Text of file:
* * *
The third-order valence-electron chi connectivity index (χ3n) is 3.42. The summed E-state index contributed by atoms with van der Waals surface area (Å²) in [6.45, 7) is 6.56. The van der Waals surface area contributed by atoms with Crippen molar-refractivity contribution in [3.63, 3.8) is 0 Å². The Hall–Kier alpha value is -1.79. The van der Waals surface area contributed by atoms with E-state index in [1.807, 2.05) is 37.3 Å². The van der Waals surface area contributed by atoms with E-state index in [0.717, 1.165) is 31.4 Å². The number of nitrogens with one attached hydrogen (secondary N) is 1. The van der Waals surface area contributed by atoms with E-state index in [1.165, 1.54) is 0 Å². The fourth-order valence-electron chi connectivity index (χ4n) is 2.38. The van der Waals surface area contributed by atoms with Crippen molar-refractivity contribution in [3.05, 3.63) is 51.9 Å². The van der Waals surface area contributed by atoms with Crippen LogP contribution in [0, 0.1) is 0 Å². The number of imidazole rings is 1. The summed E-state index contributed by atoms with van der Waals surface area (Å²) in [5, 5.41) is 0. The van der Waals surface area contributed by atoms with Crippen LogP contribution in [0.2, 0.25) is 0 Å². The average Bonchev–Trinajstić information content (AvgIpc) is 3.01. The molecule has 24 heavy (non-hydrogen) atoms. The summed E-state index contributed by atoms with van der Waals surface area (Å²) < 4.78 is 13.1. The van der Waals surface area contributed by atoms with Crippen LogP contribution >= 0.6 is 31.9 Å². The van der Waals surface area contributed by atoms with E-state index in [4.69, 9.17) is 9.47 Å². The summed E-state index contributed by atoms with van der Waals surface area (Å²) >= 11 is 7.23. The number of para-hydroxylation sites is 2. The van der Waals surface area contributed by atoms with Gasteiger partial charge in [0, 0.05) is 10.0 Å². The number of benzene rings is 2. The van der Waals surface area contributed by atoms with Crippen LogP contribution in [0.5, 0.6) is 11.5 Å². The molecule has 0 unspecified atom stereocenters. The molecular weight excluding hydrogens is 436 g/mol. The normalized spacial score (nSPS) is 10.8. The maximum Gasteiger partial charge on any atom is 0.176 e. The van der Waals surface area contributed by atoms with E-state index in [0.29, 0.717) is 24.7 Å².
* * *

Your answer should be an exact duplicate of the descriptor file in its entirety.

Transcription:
The third-order valence-electron chi connectivity index (χ3n) is 3.42. The summed E-state index contributed by atoms with van der Waals surface area (Å²) in [6.45, 7) is 6.56. The van der Waals surface area contributed by atoms with Crippen molar-refractivity contribution in [3.63, 3.8) is 0 Å². The Hall–Kier alpha value is -1.79. The van der Waals surface area contributed by atoms with E-state index in [1.807, 2.05) is 37.3 Å². The van der Waals surface area contributed by atoms with E-state index in [0.717, 1.165) is 31.4 Å². The number of nitrogens with one attached hydrogen (secondary N) is 1. The van der Waals surface area contributed by atoms with E-state index in [1.165, 1.54) is 0 Å². The fourth-order valence-electron chi connectivity index (χ4n) is 2.38. The van der Waals surface area contributed by atoms with Crippen molar-refractivity contribution in [3.05, 3.63) is 51.9 Å². The van der Waals surface area contributed by atoms with Crippen LogP contribution in [0, 0.1) is 0 Å². The number of imidazole rings is 1. The summed E-state index contributed by atoms with van der Waals surface area (Å²) in [5, 5.41) is 0. The van der Waals surface area contributed by atoms with Crippen LogP contribution in [0.2, 0.25) is 0 Å². The average Bonchev–Trinajstić information content (AvgIpc) is 3.01. The molecule has 24 heavy (non-hydrogen) atoms. The summed E-state index contributed by atoms with van der Waals surface area (Å²) < 4.78 is 13.1. The van der Waals surface area contributed by atoms with Crippen LogP contribution >= 0.6 is 31.9 Å². The van der Waals surface area contributed by atoms with E-state index in [4.69, 9.17) is 9.47 Å². The summed E-state index contributed by atoms with van der Waals surface area (Å²) >= 11 is 7.23. The number of para-hydroxylation sites is 2. The van der Waals surface area contributed by atoms with Gasteiger partial charge in [0, 0.05) is 10.0 Å². The number of benzene rings is 2. The van der Waals surface area contributed by atoms with Crippen LogP contribution in [0.5, 0.6) is 11.5 Å². The molecule has 0 unspecified atom stereocenters. The molecular weight excluding hydrogens is 436 g/mol. The normalized spacial score (nSPS) is 10.8. The maximum Gasteiger partial charge on any atom is 0.176 e. The van der Waals surface area contributed by atoms with E-state index in [0.29, 0.717) is 24.7 Å².